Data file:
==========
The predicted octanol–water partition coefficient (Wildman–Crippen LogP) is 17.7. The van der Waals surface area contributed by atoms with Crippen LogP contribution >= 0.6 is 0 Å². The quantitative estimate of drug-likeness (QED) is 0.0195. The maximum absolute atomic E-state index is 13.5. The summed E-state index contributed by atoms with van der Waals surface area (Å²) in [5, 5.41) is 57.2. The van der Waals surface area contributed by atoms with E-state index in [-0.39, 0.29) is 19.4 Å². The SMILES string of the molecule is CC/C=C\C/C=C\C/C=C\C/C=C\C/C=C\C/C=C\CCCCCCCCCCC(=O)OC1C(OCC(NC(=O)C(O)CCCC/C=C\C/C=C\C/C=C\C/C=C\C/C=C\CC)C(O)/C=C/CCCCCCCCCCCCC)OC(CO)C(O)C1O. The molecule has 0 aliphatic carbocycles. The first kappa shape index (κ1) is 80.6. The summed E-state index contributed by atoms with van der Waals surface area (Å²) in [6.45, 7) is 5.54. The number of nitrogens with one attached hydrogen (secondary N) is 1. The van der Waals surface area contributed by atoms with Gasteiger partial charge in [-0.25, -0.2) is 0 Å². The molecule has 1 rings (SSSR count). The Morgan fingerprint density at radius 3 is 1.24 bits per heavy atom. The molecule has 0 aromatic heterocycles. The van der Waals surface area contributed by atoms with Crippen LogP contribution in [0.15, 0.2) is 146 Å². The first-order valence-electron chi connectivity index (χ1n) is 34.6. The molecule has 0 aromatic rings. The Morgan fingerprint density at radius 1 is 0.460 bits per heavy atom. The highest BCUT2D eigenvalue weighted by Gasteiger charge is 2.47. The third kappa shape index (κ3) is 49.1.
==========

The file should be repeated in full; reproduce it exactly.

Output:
The predicted octanol–water partition coefficient (Wildman–Crippen LogP) is 17.7. The van der Waals surface area contributed by atoms with Crippen LogP contribution >= 0.6 is 0 Å². The quantitative estimate of drug-likeness (QED) is 0.0195. The maximum absolute atomic E-state index is 13.5. The summed E-state index contributed by atoms with van der Waals surface area (Å²) in [5, 5.41) is 57.2. The van der Waals surface area contributed by atoms with E-state index in [-0.39, 0.29) is 19.4 Å². The SMILES string of the molecule is CC/C=C\C/C=C\C/C=C\C/C=C\C/C=C\C/C=C\CCCCCCCCCCC(=O)OC1C(OCC(NC(=O)C(O)CCCC/C=C\C/C=C\C/C=C\C/C=C\C/C=C\CC)C(O)/C=C/CCCCCCCCCCCCC)OC(CO)C(O)C1O. The molecule has 0 aliphatic carbocycles. The first kappa shape index (κ1) is 80.6. The summed E-state index contributed by atoms with van der Waals surface area (Å²) in [6.45, 7) is 5.54. The number of nitrogens with one attached hydrogen (secondary N) is 1. The van der Waals surface area contributed by atoms with Gasteiger partial charge in [-0.25, -0.2) is 0 Å². The molecule has 1 rings (SSSR count). The Morgan fingerprint density at radius 3 is 1.24 bits per heavy atom. The molecule has 0 aromatic heterocycles. The van der Waals surface area contributed by atoms with Crippen LogP contribution in [0.15, 0.2) is 146 Å². The first-order valence-electron chi connectivity index (χ1n) is 34.6. The molecule has 0 aromatic rings. The Morgan fingerprint density at radius 1 is 0.460 bits per heavy atom. The highest BCUT2D eigenvalue weighted by Gasteiger charge is 2.47. The third kappa shape index (κ3) is 49.1.